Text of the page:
Abo­rig­i­nal rec­on­cil­i­a­tion (to use the om­nibus if am­bigu­ous term) was a pro­gres­sive, left­ist is­sue, by def­i­ni­tion anath­ema to the right, which would need a leader of the right to go to China, so to speak. Bill Clin­ton’s and Tony Blair’s tri­an­gu­la­tion po­lit­i­cal strat­egy un­der­pinned the so-called Third Way adopted by so­cial demo­cratic par­ties across the globe in the 1990s – also at­tempted but mis­er­ably ex­e­cuted by Mark Latham in his brief what-the-fuck-was-La­bor-think­ing pe­riod as leader in the early 2000s – but Hawke and Keat­ing were its orig­i­na­tors. Step­ping to the cen­tre and push­ing their op­po­nents fur­ther and fur­ther right was the La­bor twostep in the 1980s and early 1990s. Keat­ing has since come to de­scribe his po­lit­i­cal ori­en­ta­tion in ret­ro­spect as the rad­i­cal cen­tre. He is cor­rect. The Aus­tralian La­bor Party in gov­ern­ment held the com­mand­ing heights when it cleaved the rad­i­cal cen­tre. Keat­ing was the rad­i­cal cen­tre’s most as­tute nav­i­ga­tor and re­lent­less cap­tain. Pur­suit of the rad­i­cal cen­tre ne­ces­si­tated tran­scend­ing the left–right po­lar­ity in In­dige­nous af­fairs, the one pol­icy zone that most con­cerned me then. This was my the­o­ret­i­cal frame­work. Look­ing back, I am as­tounded at the prag­ma­tism and dis­ci­pline I mus­tered in giv­ing voice and life to my con­vic­tions about bi­par­ti­san­ship and the rad­i­cal cen­tre. Not­with­stand­ing the shit­storm of op­pro­brium from the left. I have never been an op­por­tunist. My de­trac­tors al­lege other­wise, but this was for me all about the long game. The long game of try­ing to get good-willed Aus­tralians from across the po­lit­i­cal and cul­tural di­vide to sup­port am­bi­tious In­dige­nous re­form in the rad­i­cal cen­tre. On Thurs­day, 26 Oc­to­ber 2017, with his re­jec­tion of the Uluru State­ment from the Heart, Mal­colm Turn­bull burned the bridge of bi­par­ti­san­ship and my long game – a 17-year odyssey – ended. There will be those who will say “but you were not re­al­is­tic” and oth­ers who will say “we told you so”. Schaden­freude and pity-your-fool­ish­ness abound. When Howard’s reign fi­nally ended in Novem­ber 2007, Keat­ing said he felt like he had to take a shower. This month, be­lat­edly, I had a bit­ter cold shower with the harsh­est old scrub­bing brush and a long yel­low slab of Sun­light soap, fi­nally shed­ding the grease and grime of a long and dirty ex­per­i­ment that failed. This essay is not his­tory. It does not pur­port to tell the story of our peo­ple’s strug­gle in any ob­jec­tive way or with a wide lens. Rather it is a hand­held camera ac­count of a per­sonal jour­ney, the only story I can tell – with full apolo­gies – from my point of view. It is jaun­diced and self-ref­er­en­tial, but it may ex­plain some things.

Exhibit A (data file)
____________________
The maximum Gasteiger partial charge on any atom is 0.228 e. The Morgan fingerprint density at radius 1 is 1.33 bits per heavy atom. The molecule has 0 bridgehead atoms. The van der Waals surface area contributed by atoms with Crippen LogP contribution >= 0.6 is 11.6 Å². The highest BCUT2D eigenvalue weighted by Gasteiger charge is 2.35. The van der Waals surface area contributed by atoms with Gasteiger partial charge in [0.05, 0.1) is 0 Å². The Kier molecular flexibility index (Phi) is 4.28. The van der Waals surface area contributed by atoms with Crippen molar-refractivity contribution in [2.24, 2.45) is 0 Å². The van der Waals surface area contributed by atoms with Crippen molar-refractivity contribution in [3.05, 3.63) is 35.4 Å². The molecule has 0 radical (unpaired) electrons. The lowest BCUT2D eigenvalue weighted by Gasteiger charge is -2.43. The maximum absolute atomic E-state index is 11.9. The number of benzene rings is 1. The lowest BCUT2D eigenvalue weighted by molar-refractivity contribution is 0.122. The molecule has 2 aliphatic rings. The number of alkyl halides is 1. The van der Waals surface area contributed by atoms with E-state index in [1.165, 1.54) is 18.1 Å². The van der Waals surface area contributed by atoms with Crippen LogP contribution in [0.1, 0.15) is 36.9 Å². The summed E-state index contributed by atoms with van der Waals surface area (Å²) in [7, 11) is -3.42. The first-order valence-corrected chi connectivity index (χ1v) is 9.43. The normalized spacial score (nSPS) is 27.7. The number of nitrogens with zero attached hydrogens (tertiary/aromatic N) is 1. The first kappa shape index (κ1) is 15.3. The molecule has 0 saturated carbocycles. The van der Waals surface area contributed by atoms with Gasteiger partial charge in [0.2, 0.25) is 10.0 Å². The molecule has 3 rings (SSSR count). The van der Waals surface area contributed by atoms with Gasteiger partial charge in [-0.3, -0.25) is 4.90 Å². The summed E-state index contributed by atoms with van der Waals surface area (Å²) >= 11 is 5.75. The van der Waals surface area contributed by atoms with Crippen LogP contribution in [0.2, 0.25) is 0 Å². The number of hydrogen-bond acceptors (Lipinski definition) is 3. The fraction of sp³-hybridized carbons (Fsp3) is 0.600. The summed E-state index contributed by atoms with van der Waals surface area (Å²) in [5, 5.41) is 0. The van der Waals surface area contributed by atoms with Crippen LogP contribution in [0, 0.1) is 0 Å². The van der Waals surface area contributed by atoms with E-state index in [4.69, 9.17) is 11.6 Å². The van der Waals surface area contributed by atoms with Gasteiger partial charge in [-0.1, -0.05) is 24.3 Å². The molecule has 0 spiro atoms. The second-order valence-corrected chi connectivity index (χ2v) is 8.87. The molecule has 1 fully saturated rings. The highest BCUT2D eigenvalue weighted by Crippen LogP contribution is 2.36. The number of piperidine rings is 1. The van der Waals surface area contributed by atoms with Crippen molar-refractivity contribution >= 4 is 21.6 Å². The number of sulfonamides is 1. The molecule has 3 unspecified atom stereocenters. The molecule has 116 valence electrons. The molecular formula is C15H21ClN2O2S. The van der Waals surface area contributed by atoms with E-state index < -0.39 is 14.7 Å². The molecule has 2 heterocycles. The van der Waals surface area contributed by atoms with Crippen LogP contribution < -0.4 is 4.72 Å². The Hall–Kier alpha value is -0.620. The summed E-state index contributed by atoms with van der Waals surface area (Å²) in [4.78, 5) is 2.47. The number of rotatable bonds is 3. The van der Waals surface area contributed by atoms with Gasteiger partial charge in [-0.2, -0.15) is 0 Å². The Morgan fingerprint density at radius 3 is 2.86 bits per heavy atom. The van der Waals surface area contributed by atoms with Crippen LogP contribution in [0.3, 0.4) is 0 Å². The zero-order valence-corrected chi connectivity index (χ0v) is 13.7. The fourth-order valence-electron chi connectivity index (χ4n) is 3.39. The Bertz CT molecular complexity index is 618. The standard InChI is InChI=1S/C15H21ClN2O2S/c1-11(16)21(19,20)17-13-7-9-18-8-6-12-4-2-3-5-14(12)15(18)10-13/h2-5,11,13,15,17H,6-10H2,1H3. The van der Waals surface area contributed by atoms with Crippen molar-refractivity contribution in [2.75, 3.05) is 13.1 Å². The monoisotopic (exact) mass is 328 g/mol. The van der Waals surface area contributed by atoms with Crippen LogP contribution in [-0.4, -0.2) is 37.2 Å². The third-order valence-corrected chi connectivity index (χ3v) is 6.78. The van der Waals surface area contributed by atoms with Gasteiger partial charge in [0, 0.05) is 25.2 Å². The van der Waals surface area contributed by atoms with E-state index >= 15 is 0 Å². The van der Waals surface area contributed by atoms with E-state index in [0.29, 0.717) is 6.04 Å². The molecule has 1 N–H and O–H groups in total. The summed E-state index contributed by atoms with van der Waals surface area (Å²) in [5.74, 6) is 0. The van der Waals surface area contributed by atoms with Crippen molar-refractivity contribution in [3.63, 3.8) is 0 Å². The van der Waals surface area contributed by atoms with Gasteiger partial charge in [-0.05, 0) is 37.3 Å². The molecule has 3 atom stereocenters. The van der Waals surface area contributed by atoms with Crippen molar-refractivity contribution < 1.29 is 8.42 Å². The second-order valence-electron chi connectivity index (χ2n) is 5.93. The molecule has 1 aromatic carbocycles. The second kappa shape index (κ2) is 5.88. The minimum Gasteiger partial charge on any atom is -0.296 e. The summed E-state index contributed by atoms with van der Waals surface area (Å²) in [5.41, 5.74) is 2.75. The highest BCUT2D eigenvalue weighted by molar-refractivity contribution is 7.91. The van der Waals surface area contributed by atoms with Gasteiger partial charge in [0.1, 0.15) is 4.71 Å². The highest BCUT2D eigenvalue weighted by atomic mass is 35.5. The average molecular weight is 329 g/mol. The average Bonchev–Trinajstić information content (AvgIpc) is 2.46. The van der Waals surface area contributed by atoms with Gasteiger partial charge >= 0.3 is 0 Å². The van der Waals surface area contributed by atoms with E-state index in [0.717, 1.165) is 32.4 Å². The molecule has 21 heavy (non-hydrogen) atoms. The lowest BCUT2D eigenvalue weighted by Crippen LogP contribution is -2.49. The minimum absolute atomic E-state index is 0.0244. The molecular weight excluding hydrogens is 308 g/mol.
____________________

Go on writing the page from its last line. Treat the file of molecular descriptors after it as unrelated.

It was a close-run thing